Studies Detail Different Types Of Emergency Room Care
Meanwhile, another study examines how to best address the health care needs of emergency department "frequent fliers."
St. Louis Public Radio:
Emergency Room Visits For Asthma More Frequent For Missouri's Poorest Children
Audrey Collins’ two daughters were diagnosed with asthma as infants. When they had trouble breathing, she would use a nebulizer machine with a tiny attachment for their faces. “And if it didn’t get better, I’d take her to the emergency room. And we were in there a lot,” Collins said, during a recent visit with her daughters to a mobile asthma clinic parked outside their pediatrician’s office in north St. Louis. One in five children in north St. Louis city and north St. Louis County are diagnosed with asthma; pediatricians here say it’s their top issue of focus. Poor air quality, restricted access to preventive care and low socioeconomic conditions all appear to be exacerbated in those areas, making pediatric asthma rates twice as high as the statewide average, according to new numbers from the Missouri Hospital Association. When children’s asthma gets out of control, they often wind up in the emergency room, creating an emotional (and often financial) toll on their families. (Bouscaren, 8/6)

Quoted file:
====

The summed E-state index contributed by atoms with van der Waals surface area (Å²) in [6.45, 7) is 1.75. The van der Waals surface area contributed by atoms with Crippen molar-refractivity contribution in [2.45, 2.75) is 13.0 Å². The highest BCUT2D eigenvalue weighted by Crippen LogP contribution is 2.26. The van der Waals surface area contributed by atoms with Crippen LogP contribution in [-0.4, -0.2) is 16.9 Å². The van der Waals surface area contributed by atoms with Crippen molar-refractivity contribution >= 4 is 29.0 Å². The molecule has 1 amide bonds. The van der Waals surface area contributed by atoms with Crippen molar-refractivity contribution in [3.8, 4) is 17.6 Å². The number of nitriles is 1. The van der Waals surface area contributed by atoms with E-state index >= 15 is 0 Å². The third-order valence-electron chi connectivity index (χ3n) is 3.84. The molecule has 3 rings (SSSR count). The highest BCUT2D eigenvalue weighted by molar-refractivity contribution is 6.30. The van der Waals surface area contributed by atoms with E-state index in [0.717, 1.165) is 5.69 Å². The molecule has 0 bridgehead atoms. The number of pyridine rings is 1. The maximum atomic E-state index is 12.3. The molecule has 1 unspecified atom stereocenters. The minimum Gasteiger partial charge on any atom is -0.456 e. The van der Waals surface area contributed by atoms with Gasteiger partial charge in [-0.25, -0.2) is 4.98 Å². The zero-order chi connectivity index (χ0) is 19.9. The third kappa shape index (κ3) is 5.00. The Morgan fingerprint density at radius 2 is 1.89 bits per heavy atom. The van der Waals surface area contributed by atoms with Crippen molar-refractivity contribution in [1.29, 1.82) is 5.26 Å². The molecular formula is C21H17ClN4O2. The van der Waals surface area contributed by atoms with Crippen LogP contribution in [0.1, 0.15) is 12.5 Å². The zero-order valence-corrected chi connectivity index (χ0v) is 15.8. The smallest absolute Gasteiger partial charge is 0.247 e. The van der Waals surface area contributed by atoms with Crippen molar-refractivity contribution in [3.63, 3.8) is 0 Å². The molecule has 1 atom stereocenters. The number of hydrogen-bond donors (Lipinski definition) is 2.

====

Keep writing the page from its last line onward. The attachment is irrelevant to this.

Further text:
Kaiser Health News:
Study Casts Doubt On Assumptions About Hospital ‘Frequent Fliers’
"Super-utilizers are the frequent fliers of the health care system, whose serious illnesses send them to the hospital multiple times every year and cost the system hundreds of thousands of dollars annually. Figuring out how best to address these patients’ needs and reduce their financial impact on the health care system is a subject of intense interest among policymakers. Now a new study has found that, in contrast to the notion that “once a super-utilizer, always a super-utilizer,” many patients who use health care services intensely do so for a relatively brief period of time. (Andrews, 8/7)